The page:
Comparative effects of candesartan and hydrochlorothiazide on blood pressure, insulin sensitivity, and sympathetic drive in obese hypertensive individuals: Results of the CROSS study

Guido Grassi, Gino Seravalle, Raffaella Dell'Oro, Fosca Quarti Trevano, Michele Bombelli, Francesco Scopelliti, Anna Facchini, Giuseppe Mancia

Research output: Contribution to journalArticlepeer-review

Abstract

Objective: The increase in blood pressure that accompanies the obese state is almost invariably associated with alterations in metabolism (insulin resistance and dyslipidaemia) and the neurohumoral profile (activation of the renin-angiotensin system, sympathetic overactivity), which potentiate the cardiovascular risk associated with hypertension. However, debate remains as to the antihypertensive drug on which treatment of obesity-related hypertension should be based. The CROSS (Candesartan Role on Obesity and on Sympathetic System) study was undertaken to examine the antihypertensive, neuroadrenergic, and metabolic effects of an angiotensin II receptor blocker in comparison with a diuretic in obese hypertensive individuals. Methods: In 127 obese hypertensive individuals aged 50,7 ± 5.1 years (mean ± SD), we measured clinic blood pressure, heart rate, plasma glucose, and insulin at rest and during an oral glucose load before and 12 weeks after treatment with either candesartan cilexetil (8-16 mg once daily) or hydrochlorothiazide (HCTZ, 25-50 mg once daily), administered orally in accordance with a double-blind, randomized, placebo-controlled, two-parallel-groups study design. Insulin sensitivity was expressed as insulin resistance index (IRI), calculated as the ratio of the area under the curve (AUC) for glucose to that for insulin. In a subgroup of patients, measurements also included direct microneurographic recording of muscle sympathetic nerve activity (MSNA) in the peroneal nerve. Results: Candesartan cilexetil caused a significant (P <0.01) reduction in both mean blood pressure (from 114.2 ± 5.1 to 99.6 ± 6.0 mmHg) and MSNA (from 51.0 ± 12.3 to 40.4 ± 12.5 bursts per 100 heart beats), and a significant (P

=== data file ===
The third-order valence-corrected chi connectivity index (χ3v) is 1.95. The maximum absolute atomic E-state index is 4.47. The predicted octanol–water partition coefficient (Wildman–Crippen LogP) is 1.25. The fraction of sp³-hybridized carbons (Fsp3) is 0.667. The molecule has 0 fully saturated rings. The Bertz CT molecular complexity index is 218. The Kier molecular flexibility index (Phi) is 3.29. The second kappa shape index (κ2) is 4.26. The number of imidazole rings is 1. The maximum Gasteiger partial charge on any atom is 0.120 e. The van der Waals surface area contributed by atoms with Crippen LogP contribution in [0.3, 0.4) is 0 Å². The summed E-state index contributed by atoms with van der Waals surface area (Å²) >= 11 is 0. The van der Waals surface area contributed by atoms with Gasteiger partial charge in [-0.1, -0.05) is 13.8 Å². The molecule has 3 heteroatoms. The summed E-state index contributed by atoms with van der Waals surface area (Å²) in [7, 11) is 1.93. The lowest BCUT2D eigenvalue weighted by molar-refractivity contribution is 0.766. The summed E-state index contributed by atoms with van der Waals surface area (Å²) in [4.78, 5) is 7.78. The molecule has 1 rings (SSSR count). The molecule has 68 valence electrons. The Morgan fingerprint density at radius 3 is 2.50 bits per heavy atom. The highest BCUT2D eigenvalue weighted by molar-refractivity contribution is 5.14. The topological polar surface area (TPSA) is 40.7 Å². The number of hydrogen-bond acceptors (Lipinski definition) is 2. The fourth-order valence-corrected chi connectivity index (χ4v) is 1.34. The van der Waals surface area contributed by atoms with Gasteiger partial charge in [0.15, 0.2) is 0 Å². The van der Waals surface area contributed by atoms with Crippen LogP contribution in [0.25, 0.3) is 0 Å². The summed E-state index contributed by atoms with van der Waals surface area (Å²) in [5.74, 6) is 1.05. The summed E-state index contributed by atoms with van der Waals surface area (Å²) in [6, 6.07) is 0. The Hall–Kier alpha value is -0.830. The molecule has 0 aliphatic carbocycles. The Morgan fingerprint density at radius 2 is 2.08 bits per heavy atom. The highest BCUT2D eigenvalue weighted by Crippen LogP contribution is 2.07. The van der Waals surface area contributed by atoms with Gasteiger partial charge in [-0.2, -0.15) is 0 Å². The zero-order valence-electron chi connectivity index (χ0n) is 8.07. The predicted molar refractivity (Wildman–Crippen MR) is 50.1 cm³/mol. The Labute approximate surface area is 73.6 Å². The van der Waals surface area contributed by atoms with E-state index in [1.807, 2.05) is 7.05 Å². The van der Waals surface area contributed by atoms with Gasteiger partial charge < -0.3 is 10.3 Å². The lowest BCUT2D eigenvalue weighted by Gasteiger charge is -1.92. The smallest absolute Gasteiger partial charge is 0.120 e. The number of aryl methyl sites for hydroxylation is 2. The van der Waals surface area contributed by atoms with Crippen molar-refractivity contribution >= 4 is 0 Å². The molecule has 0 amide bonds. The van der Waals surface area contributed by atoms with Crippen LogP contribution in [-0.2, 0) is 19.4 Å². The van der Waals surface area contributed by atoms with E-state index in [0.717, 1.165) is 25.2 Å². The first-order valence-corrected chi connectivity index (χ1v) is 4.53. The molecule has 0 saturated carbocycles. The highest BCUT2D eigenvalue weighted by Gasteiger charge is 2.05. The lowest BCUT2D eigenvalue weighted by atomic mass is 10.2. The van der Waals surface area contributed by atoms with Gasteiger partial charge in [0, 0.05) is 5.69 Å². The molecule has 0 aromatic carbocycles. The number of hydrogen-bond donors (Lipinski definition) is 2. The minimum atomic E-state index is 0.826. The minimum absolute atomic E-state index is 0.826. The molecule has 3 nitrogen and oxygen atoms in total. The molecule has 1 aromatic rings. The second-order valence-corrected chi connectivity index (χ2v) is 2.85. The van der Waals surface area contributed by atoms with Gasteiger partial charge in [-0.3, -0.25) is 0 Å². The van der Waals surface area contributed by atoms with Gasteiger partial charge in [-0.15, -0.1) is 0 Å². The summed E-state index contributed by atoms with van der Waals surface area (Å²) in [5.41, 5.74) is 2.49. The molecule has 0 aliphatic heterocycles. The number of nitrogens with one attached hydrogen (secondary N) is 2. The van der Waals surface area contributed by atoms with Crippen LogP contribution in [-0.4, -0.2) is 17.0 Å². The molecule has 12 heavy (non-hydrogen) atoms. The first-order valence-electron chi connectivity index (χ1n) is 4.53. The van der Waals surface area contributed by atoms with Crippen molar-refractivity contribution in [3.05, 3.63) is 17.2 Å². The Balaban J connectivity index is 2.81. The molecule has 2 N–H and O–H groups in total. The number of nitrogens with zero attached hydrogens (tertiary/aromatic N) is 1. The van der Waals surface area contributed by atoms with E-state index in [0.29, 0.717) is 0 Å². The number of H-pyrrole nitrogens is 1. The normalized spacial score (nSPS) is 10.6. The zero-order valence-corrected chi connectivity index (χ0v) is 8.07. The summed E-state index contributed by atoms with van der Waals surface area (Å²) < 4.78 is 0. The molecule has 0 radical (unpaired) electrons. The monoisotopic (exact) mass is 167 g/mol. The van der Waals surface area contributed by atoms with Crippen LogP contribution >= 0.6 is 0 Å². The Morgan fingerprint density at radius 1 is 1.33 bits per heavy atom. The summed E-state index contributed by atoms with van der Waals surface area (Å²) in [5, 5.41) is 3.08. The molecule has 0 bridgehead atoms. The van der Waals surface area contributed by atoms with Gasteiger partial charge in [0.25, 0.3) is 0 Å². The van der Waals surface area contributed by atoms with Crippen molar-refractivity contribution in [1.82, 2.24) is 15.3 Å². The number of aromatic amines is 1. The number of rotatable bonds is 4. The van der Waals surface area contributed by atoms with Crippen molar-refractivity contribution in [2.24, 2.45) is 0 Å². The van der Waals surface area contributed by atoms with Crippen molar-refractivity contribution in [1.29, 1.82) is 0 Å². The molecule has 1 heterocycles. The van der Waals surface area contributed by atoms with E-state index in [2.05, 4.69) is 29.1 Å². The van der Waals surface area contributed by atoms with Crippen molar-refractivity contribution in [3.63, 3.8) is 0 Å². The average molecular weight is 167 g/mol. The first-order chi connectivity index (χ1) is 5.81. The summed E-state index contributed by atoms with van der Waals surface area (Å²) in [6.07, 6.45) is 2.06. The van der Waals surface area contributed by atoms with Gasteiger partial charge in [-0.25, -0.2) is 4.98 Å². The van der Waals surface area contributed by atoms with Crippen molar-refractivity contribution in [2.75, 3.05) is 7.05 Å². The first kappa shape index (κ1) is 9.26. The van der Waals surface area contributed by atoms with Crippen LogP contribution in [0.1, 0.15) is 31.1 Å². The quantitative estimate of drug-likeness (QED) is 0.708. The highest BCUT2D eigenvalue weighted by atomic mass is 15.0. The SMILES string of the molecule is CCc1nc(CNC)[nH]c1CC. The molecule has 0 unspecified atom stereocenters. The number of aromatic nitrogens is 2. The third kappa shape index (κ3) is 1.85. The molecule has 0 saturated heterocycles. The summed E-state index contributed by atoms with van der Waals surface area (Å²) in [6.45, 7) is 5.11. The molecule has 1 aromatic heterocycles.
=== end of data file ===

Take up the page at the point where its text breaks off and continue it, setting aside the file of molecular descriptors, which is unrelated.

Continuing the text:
Original languageEnglish
Pages (from-to)1761-1769
Number of pages9
JournalJournal of Hypertension
Volume21
Issue number9
DOIs
Publication statusPublished - Sep 1 2003

Keywords

  • Angiotensin II receptor blockers
  • Diuretics
  • Insulin sensitivity
  • Obesity-related hypertension
  • Renin-angiotensin system
  • Sympathetic nervous system

ASJC Scopus subject areas

  • Internal Medicine
  • Endocrinology

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